Golden Artistry: Elevate Your Space with Gold Sculpture Collectibles

Gold is one of the most malleable metals in existence. It can be forged, embossed, engraved, and inlayed. It can also be gilded onto other materials.

In the art world, gold is a symbol of power and wealth. Historically, it has been used for religious and cultural purposes. Today, artists use it as a sculptural material to make kitschy works of pop culture and banal vernacular objects.


The aristocracy of the time prized porcelain figurines as a status symbol, and these pieces could communicate everything from their level of scholarship to military prowess. One of the most popular figures was the Harlequin, a character from Qua tang sep the Commedia dell’Arte, who got up to all sorts of hijinks.

Augustus’ patronage attracted some of the finest modellers and painters in Europe to Meissen. Chief modeller Johann Jakob Kandler produced a range of animal figures which are still celebrated for their lightness, grace and humour today.

Meissen also developed a range of vases and urns, which showcase the company’s artistic versatility. Collectors can find pieces that are neoclassical in their precision as well as others with the creativity of the Schneeballen design. Meissen’s urns often feature European scenes derived from seventeenth century painting as well as hunting and genre motifs. These vases and urns display Meissen’s mastery of traditional porcelain techniques with gilded and ormolu mounts that elevate their aesthetic value.


Sevres figurines and statues are considered among the most unique and delicately decorated pieces made of porcelain. They are typically figural representations of people and can be worth hundreds of dollars depending on their condition. The figurines are glazed with clear glaze and often have gilt details.

The first Sevres porcelain was introduced in 1740 when the Manufacture de Vincennes was founded on the edge of Paris. The factory quickly became innovative, introducing the first shades of turquoise (bleu celeste) and royal blue that would become its hallmarks.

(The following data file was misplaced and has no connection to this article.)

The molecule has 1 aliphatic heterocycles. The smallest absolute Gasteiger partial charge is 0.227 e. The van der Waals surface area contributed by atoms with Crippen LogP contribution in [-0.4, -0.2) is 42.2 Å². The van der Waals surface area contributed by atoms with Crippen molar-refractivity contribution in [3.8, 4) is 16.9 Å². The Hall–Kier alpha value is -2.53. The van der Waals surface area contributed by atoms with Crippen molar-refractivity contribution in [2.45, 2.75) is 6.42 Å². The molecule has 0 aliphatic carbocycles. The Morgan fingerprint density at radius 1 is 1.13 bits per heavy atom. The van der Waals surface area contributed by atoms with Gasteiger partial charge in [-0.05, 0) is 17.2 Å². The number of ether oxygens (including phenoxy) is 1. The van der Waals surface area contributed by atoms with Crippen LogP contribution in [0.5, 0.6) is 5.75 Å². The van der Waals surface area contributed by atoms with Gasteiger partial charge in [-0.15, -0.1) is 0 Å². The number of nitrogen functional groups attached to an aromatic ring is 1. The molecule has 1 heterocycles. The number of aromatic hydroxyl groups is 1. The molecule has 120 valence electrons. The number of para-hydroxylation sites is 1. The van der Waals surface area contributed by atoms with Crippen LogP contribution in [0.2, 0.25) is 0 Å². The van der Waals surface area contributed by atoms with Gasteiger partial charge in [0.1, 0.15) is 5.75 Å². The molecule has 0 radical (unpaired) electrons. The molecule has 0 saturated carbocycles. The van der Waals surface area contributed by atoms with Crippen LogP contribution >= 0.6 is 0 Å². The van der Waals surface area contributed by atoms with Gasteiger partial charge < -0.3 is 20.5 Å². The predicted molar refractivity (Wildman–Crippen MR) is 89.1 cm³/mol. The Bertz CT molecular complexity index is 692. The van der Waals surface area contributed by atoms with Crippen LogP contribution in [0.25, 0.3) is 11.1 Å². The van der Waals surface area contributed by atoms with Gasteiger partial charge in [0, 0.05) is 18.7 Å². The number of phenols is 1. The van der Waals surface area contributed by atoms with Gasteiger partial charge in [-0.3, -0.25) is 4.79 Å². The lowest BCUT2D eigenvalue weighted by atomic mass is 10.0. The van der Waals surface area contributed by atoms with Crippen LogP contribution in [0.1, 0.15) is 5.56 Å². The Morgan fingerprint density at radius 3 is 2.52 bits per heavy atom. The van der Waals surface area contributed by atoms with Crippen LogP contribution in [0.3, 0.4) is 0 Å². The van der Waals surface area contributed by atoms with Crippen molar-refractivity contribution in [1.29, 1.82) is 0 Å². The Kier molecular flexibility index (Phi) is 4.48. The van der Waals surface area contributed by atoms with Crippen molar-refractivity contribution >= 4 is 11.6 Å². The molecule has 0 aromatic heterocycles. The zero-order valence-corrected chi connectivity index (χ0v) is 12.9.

The pieces appealed to rulers, including Napoleon Bonaparte, who purchased a service for his Tuileries palace. In fact, one of the pieces in this service was a beautiful sugar bowl that showcased the factory’s virtuoso gilding.

Choson Period Korea

The Choson Period (July 1392 – August 1910), which succeeded the Goryeo dynasty and was the longest-lasting Confucian kingdom, shaped modern Korean notions of social status and ritual practices. It was a classist society that embraced neo-Confucian traditions that originated in China, and it was also a place where earlier historic Korean traditions could continue to be practiced privately.

The sculptures of the period depict animals and birds in natural poses with their heads down and often have long, straight noses that suggest Central Asian influences. They also bear a similarity to the wooden masks that were used in traditional mask dances.

The Choson Period saw vigorous trade with the Arabians, Chinese, and Japanese for silk, brocades, ginseng, and porcelains such as the blueish-green Goryeo wares. These objects reflect the cosmopolitan culture of the time that also included Buddhism, shamanism, and geomancy among the practices of its people. The Choson era was the first in Korea to experience institutions of modernity such as museums.

Leopard figurines

Leopard figurines and statues add a touch of stealth to any home. This spirit animal is often a symbol of rebirth and renewal, and can help you heal wounds from the past. It is also a reminder to stay present and focus on the now.

Figurines are small sculptures that usually depict a particular subject matter. Typically, they are used as decorative items, though they may be functional. Animal figurines are particularly popular, and they are sometimes used as toy toys for children.

The value of a figurine depends on its design and manufacture. Antique pieces are often more valuable than modern ones, but the brand can have an impact as well. For example, a porcelain figurine by Lumonosov that shows a woman in traditional Middle Eastern dress can sell for thousands of dollars. Some Hummels are also quite valuable. These are usually made with exceptional detail and are clear of any china marks. They are also usually in excellent condition.


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